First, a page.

But, inspite of this direction, SBI (along with several other banks) has been charging the BSBDA-holders for every debit transaction beyond four transactions a month and the charges are as high as Rs17.70 even for digital transactions like National Electronic Funds Transfer (NEFT), Immediate Payment Service (IMPS), Unified Payment Interface (UPI) UPI, Bharat Interface for Money (BHIM) -UPI and debit cards for merchant payments.
“While defining the features of a BSBDA, the regulatory requirements made it amply clear that in addition to mandatory free banking services (that included four withdrawals per month), as long as the savings deposit account is a BSBDA, banks cannot impose any charge even for value-added banking services that a bank may like to offer at their discretion,” the study said.
RBI considers a withdrawal, beyond four a month, as a value-added service (VAS).
“We assess the dereliction in SBI’s duty towards the PMJDY when the BSBDA users were unduly (and against the extant regulations) forced to part with such high charges for their day-to-day (non-cash) digital debit transactions that the bank allowed in a BSBDA,” the report added.
“On the one hand, the country strongly promoted digital means of payments, while on the other hand, SBI discouraged these very people, to transact digitally for their day-to-day expenditures, by charging an exploitative Rs17.70 per digital transaction. This dwarfed the spirit of financial inclusion,” the study gravely points out.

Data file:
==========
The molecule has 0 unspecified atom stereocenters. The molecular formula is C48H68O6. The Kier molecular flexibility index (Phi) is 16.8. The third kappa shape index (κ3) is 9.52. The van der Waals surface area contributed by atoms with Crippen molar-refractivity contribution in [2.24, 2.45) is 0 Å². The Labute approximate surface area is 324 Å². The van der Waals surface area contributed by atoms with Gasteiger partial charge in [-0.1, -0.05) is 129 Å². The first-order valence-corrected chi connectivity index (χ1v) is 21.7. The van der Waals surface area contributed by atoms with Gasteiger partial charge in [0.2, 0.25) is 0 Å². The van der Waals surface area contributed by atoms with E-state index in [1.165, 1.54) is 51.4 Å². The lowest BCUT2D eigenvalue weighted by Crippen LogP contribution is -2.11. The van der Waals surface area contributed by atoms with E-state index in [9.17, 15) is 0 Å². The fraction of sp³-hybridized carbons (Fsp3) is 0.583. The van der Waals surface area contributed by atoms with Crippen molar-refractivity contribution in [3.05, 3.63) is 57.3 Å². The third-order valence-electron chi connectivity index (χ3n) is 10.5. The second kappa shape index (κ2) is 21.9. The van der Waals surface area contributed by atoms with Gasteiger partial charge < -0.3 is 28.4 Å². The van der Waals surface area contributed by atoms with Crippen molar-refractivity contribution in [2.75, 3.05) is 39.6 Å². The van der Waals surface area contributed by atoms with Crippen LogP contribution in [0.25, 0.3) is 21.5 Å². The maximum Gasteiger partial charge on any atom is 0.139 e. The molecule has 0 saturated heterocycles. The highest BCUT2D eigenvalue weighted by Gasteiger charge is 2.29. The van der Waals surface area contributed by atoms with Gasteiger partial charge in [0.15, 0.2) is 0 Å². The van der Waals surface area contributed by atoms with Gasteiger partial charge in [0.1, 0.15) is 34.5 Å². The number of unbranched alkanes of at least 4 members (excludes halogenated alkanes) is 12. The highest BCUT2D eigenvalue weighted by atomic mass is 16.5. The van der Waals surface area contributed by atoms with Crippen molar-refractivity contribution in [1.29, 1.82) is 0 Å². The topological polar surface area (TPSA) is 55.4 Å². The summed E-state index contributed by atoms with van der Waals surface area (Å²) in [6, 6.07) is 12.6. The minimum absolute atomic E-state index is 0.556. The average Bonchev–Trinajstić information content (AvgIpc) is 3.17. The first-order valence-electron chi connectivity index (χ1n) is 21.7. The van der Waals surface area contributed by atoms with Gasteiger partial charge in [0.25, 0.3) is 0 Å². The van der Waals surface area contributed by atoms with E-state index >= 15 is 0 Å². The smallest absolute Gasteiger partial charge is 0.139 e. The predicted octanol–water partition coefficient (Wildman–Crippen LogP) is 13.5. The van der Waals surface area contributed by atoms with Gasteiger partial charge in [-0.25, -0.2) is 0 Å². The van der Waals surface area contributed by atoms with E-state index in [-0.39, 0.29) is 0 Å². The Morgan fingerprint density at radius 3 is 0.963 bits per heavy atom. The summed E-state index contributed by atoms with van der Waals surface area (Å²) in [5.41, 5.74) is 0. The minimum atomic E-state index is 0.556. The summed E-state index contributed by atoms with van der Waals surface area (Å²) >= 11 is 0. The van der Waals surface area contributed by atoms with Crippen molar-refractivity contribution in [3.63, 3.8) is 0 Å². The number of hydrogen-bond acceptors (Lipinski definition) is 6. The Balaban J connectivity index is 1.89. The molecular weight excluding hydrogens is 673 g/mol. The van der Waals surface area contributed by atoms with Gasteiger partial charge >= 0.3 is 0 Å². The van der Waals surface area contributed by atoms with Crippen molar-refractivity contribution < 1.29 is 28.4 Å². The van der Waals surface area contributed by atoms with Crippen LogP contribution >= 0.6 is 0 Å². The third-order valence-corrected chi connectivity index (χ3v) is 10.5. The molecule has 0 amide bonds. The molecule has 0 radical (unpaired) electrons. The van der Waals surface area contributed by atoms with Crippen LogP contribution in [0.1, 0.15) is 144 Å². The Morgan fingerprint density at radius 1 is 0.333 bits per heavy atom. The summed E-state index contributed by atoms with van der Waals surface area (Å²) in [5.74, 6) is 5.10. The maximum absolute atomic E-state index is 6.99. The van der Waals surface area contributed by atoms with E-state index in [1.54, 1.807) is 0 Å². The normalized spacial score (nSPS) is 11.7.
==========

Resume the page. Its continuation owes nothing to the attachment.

The study adds “Although not by intent but in practice RBI has allowed victimisation of these BSBDA customers despite being duty-bound to protect them. Two of its specialised departments the Consumer Education and Protection Department’ and the Financial Inclusion and Development Department’ allowed this to continue over years even though RBI regulations for ensuring reasonableness of service charges were in place.”
Although RBI was approached first when SBI charged for every UPI and BHIM-UPI and Rupay digital payments, it remained silent. It was only when the government was subsequently approached, that it came forward to instruct the banks on 30 August 2020, to retrospectively (since 1 January 2020) return the money to the depositors or face penal consequences.
However, despite this small relief, RBI still needs to ensure compliance with its own regulations when SBI still considers itself compliant while charging as high as Rs17.70 for every digital debit transaction, through means other than UPI/BHIM-UPI and Rupay-digital, carried out since January 2020.
The research study has checked on the trend of BSBD accounts opened and the flips in the regulation that have led not only to chaos among banks but also the banks’ dereliction in deviation from extant regulations. The study has focused on one public sector bank to show the impact of such deviations onto over 12 crore BSBD/PMJDY account users of SBI, when the bank charged exorbitant fees for day-to-day non-cash transactions through digital means.